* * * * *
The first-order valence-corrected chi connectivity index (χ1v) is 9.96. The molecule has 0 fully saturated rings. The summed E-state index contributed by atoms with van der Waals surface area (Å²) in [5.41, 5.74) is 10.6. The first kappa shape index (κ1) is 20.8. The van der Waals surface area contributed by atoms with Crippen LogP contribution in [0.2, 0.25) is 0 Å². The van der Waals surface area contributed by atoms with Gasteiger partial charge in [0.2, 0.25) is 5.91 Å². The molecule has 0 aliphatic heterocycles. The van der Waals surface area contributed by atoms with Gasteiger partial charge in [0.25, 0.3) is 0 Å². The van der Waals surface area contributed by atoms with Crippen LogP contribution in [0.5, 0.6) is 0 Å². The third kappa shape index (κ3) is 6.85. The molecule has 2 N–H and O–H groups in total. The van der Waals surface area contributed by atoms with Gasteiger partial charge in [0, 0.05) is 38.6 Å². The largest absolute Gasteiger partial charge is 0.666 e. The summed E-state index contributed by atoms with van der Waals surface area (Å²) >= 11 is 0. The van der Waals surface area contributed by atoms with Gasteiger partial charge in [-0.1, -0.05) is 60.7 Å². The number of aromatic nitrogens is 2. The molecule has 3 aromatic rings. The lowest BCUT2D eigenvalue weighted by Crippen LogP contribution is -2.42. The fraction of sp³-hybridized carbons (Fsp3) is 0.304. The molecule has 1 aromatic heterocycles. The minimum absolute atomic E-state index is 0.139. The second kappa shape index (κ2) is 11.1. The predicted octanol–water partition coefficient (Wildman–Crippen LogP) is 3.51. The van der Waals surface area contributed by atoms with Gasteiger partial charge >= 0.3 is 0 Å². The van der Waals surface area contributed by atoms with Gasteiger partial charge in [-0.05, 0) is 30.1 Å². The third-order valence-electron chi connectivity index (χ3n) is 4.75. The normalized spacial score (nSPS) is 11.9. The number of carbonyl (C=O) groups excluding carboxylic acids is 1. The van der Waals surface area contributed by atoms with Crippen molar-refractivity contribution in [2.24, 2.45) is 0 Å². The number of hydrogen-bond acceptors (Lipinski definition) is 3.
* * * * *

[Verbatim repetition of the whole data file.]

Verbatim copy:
The first-order valence-corrected chi connectivity index (χ1v) is 9.96. The molecule has 0 fully saturated rings. The summed E-state index contributed by atoms with van der Waals surface area (Å²) in [5.41, 5.74) is 10.6. The first kappa shape index (κ1) is 20.8. The van der Waals surface area contributed by atoms with Crippen LogP contribution in [0.2, 0.25) is 0 Å². The van der Waals surface area contributed by atoms with Gasteiger partial charge in [0.2, 0.25) is 5.91 Å². The molecule has 0 aliphatic heterocycles. The van der Waals surface area contributed by atoms with Gasteiger partial charge in [0.25, 0.3) is 0 Å². The van der Waals surface area contributed by atoms with Crippen LogP contribution in [0.5, 0.6) is 0 Å². The third kappa shape index (κ3) is 6.85. The molecule has 2 N–H and O–H groups in total. The van der Waals surface area contributed by atoms with Gasteiger partial charge in [0, 0.05) is 38.6 Å². The largest absolute Gasteiger partial charge is 0.666 e. The summed E-state index contributed by atoms with van der Waals surface area (Å²) >= 11 is 0. The van der Waals surface area contributed by atoms with Gasteiger partial charge in [-0.1, -0.05) is 60.7 Å². The number of aromatic nitrogens is 2. The molecule has 3 aromatic rings. The lowest BCUT2D eigenvalue weighted by Crippen LogP contribution is -2.42. The fraction of sp³-hybridized carbons (Fsp3) is 0.304. The molecule has 1 aromatic heterocycles. The minimum absolute atomic E-state index is 0.139. The second kappa shape index (κ2) is 11.1. The predicted octanol–water partition coefficient (Wildman–Crippen LogP) is 3.51. The van der Waals surface area contributed by atoms with Gasteiger partial charge >= 0.3 is 0 Å². The van der Waals surface area contributed by atoms with Gasteiger partial charge in [-0.05, 0) is 30.1 Å². The third-order valence-electron chi connectivity index (χ3n) is 4.75. The normalized spacial score (nSPS) is 11.9. The number of carbonyl (C=O) groups excluding carboxylic acids is 1. The van der Waals surface area contributed by atoms with Crippen molar-refractivity contribution in [2.24, 2.45) is 0 Å². The number of hydrogen-bond acceptors (Lipinski definition) is 3.